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Banjo Lessons: New Tuning: Calloway

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[MUSIC]
We're
going to do a tune right now called
Calloway.
This is an old time tune that I learned
from the playing of Burl Hammons who's
just a wonderful banjo player who played
with his family,
the Hammons family out of West Virginia.
A family rich in storytelling, banjo
playing, fiddle playing, and so
on and so forth.
This tune, Calloway,
it's probably coming out of the turn of
the century parlor style.
Meaning the 1800s going into the 1900s.
It's in a drop C tuning which means,
instead of being in just G tuning.
[MUSIC]
We're gonna take the fourth string and
tune it down to C.
[MUSIC]
This was the original tuning that
the banjo was in back in the mid-1800s.
[SOUND] At least in a relative sense.
[SOUND] Cuz now we're in our drop C
tuning, fourth string down to C.
[SOUND] It may take you a little while,
but it presumably or
hopefully you have one of these tuners
here that makes, makes life a lot easier.
So this is Calloway by Burl Hammons.
And, again, it has that kind of flavor of
the turn of the century parlor style, or
classic style as it's sometimes called.
And it's not Bluegrass, it's old-time.
It's old-time three finger banjo playing.
And it's just a really nice thing, rather
than always playing bluegrass it's nice to
try some of the old-time stuff too for a
different flavor.
So, this is Calloway.
[MUSIC]
And that's the whole tune.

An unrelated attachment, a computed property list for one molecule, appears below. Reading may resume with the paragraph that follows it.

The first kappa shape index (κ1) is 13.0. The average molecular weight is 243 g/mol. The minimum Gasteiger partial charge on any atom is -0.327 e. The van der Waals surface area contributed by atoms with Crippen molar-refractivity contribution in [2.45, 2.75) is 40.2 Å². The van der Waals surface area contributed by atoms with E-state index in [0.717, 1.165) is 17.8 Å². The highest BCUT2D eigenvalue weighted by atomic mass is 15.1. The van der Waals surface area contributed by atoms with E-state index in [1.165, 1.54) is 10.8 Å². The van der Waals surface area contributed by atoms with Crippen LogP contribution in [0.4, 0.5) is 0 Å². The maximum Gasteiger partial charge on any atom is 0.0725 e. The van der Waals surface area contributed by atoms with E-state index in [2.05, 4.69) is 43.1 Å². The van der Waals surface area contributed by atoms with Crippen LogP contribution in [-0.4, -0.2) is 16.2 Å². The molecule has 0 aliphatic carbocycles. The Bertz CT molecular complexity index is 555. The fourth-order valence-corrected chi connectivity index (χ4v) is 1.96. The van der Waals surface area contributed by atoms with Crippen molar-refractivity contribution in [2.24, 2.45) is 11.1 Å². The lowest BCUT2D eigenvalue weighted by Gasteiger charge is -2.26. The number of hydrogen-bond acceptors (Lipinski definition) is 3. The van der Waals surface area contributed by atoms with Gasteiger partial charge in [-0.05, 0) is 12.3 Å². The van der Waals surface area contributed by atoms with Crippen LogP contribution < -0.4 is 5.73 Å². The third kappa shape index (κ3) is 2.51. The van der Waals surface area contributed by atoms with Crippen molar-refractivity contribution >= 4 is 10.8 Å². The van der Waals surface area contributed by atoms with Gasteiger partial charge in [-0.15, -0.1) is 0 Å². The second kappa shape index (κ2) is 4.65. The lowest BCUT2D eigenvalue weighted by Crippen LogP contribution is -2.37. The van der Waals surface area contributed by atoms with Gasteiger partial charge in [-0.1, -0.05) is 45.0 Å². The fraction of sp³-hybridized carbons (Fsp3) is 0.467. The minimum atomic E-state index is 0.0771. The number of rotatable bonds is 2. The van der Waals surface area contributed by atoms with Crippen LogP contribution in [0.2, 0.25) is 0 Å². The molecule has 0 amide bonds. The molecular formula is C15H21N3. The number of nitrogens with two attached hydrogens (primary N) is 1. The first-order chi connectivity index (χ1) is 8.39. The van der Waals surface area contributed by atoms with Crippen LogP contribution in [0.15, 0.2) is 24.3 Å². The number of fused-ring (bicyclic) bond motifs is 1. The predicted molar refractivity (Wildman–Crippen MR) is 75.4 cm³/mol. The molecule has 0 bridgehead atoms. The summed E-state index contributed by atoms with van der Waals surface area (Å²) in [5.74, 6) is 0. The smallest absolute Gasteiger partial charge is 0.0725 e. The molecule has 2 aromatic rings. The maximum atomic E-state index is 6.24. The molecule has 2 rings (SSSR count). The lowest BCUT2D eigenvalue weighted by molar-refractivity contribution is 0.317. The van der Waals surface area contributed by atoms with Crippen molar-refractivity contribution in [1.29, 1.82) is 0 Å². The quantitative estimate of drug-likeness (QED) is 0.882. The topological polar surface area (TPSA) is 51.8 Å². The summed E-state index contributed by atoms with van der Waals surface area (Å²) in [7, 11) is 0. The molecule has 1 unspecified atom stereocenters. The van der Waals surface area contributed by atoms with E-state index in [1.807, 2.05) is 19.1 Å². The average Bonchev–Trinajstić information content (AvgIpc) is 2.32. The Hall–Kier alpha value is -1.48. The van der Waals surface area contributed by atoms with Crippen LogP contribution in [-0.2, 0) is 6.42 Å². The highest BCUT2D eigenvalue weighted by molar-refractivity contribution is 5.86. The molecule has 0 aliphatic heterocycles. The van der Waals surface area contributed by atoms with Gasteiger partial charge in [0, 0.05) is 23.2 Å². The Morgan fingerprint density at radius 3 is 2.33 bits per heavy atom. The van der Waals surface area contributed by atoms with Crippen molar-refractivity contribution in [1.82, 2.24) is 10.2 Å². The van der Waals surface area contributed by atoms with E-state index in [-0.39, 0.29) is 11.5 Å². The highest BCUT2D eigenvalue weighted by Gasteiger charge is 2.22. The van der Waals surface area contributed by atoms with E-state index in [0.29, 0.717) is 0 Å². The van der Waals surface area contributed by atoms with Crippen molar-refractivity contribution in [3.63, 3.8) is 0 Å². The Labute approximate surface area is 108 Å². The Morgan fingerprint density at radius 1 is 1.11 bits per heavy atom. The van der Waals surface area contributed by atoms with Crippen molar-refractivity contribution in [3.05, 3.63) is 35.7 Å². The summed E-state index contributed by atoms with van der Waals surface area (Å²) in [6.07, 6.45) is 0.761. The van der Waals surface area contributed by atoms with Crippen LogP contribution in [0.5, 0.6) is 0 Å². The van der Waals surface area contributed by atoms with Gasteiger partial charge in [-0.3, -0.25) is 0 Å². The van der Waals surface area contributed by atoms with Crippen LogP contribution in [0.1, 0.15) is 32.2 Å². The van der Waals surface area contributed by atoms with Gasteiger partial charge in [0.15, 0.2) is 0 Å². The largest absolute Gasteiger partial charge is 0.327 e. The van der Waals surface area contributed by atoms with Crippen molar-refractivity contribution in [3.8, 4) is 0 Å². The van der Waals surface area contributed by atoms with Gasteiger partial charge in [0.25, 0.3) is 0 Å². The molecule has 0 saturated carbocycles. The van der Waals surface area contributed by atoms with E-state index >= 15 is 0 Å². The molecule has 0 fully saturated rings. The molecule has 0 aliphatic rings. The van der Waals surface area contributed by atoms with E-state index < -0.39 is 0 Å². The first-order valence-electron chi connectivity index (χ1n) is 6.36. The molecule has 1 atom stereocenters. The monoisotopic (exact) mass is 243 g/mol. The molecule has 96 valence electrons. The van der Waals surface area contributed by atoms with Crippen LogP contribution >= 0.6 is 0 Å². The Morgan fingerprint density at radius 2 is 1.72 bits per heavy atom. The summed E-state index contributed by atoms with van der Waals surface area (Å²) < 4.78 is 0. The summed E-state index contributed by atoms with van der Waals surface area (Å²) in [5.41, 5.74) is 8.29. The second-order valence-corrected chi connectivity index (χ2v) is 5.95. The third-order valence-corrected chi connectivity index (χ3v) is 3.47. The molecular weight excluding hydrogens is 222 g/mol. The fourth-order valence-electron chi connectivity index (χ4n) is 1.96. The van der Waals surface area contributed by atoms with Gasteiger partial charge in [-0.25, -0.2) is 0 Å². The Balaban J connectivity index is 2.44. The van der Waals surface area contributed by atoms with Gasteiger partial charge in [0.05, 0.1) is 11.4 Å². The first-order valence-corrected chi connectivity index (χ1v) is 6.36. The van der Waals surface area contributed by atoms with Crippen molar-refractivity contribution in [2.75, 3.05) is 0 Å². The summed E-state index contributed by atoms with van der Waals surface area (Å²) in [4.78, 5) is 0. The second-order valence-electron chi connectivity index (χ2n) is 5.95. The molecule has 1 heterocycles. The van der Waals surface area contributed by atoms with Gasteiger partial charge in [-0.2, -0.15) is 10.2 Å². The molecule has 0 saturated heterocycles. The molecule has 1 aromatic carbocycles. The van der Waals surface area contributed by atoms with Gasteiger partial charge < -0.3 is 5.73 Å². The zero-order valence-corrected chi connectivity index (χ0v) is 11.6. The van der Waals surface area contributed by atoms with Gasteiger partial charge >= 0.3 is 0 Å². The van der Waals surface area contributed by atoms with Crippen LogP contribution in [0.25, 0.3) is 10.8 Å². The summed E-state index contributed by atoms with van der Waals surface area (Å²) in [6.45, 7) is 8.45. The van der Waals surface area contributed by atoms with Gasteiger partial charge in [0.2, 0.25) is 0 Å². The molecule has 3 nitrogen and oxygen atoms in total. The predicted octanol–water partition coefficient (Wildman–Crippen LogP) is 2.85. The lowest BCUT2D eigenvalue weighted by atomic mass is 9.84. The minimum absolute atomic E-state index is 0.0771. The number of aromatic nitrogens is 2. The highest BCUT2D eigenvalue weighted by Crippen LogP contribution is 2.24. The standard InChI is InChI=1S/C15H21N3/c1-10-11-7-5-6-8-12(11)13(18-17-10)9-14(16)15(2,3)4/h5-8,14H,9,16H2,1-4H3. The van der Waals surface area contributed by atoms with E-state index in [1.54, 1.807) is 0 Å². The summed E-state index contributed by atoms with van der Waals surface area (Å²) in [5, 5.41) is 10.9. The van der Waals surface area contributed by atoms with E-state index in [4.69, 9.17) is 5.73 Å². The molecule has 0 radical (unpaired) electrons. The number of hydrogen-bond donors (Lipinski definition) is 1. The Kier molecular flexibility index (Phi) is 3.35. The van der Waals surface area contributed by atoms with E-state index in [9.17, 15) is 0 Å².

It's short.
It's a lot of fun though.
And not that hard, so slow down, it's.
[MUSIC]
Pretty little tune.
And the B part is just basically a
variation on the A part.
It's just chords but it's really fun and
really pretty.
And you got that nice low C note, which I
love.
I love playing with a low C note.
Earl Scruggs does Home Sweet Home,
Farewell Blues Old Folks.
Which is basically Soldier's Joy with that
drop C tuning, it's really effective.
And here we are using it in old time
music, Burl Hammons' version of Calloway.
So.
[MUSIC]
Since you have that low C here,
you don't need to be fretting the second
fret of the fourth string.
[MUSIC]
And then you bring the middle over to
the second fret of the third string and
hit it with the index.
[MUSIC]
And then you go to a, a G seventh would
be just the third fret of the first string
and you could use your pinky.
But you can add the middle finger on the
second fret of the fourth string.
[MUSIC]
So.
[MUSIC]
And
add the middle finger on the second fret
of the third string.
[MUSIC]
Back to C on the first two strings.
[MUSIC]
Add the middle on the second fret of
the third string.
[SOUND] And he's anticipating the
G-seventh by having an open second string.
[MUSIC]
And hits the second string twice.
So here's the A part.
[MUSIC]
Now for the B part instead of quarter
notes there's a little more rolling going
on.
Forward, backward.
[MUSIC]
Like forward, backward, forward, backward.
So.
[MUSIC]
So once more, slowed down a little bit
more.
[MUSIC]
You just got the C chord.
[MUSIC]
Middle.
[MUSIC]
Let go.
[MUSIC]
Into the G seventh.
[MUSIC]
So, one more time for Calloway.
And when you're doing the G seventh.
[MUSIC]
I put the middle finger down first,
cuz that's the first thing you're hitting,
is the second fret of the third string.
Then I add the pinkie, so
you don't have to feel like you have grab
the whole thing at the same time.
[MUSIC]
First the middle, and then the pinkie, so.
[MUSIC]
Calloway.
[MUSIC]